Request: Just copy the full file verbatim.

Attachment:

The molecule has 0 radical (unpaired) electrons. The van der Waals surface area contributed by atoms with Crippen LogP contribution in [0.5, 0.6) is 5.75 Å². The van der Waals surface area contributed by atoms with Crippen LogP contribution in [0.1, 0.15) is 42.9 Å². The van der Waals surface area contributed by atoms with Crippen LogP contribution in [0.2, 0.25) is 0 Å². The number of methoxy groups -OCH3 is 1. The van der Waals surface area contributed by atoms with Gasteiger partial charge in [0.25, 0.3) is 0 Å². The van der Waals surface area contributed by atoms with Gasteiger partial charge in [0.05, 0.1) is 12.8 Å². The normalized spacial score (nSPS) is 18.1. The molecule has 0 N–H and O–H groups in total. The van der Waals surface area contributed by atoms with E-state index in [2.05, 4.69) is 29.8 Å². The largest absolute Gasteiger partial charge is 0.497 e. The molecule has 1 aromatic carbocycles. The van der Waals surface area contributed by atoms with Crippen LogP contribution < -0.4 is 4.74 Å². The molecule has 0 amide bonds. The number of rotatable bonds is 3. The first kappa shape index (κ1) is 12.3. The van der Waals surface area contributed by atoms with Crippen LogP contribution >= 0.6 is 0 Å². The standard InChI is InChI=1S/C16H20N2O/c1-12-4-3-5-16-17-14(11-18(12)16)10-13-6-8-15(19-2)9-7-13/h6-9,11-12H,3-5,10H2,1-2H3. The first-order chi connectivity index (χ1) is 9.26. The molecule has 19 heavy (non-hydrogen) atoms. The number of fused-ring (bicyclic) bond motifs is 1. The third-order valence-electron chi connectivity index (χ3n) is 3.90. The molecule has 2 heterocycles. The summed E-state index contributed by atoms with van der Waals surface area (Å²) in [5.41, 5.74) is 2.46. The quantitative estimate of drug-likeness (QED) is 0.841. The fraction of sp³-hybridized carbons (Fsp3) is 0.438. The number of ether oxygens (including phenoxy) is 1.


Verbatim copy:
The molecule has 0 radical (unpaired) electrons. The van der Waals surface area contributed by atoms with Crippen LogP contribution in [0.5, 0.6) is 5.75 Å². The van der Waals surface area contributed by atoms with Crippen LogP contribution in [0.1, 0.15) is 42.9 Å². The van der Waals surface area contributed by atoms with Crippen LogP contribution in [0.2, 0.25) is 0 Å². The number of methoxy groups -OCH3 is 1. The van der Waals surface area contributed by atoms with Gasteiger partial charge in [0.25, 0.3) is 0 Å². The van der Waals surface area contributed by atoms with Gasteiger partial charge in [0.05, 0.1) is 12.8 Å². The normalized spacial score (nSPS) is 18.1. The molecule has 0 N–H and O–H groups in total. The van der Waals surface area contributed by atoms with E-state index in [2.05, 4.69) is 29.8 Å². The largest absolute Gasteiger partial charge is 0.497 e. The molecule has 1 aromatic carbocycles. The van der Waals surface area contributed by atoms with Crippen LogP contribution < -0.4 is 4.74 Å². The molecule has 0 amide bonds. The number of rotatable bonds is 3. The first kappa shape index (κ1) is 12.3. The van der Waals surface area contributed by atoms with Crippen LogP contribution >= 0.6 is 0 Å². The standard InChI is InChI=1S/C16H20N2O/c1-12-4-3-5-16-17-14(11-18(12)16)10-13-6-8-15(19-2)9-7-13/h6-9,11-12H,3-5,10H2,1-2H3. The first-order chi connectivity index (χ1) is 9.26. The molecule has 19 heavy (non-hydrogen) atoms. The number of fused-ring (bicyclic) bond motifs is 1. The third-order valence-electron chi connectivity index (χ3n) is 3.90. The molecule has 2 heterocycles. The summed E-state index contributed by atoms with van der Waals surface area (Å²) in [5.41, 5.74) is 2.46. The quantitative estimate of drug-likeness (QED) is 0.841. The fraction of sp³-hybridized carbons (Fsp3) is 0.438. The number of ether oxygens (including phenoxy) is 1.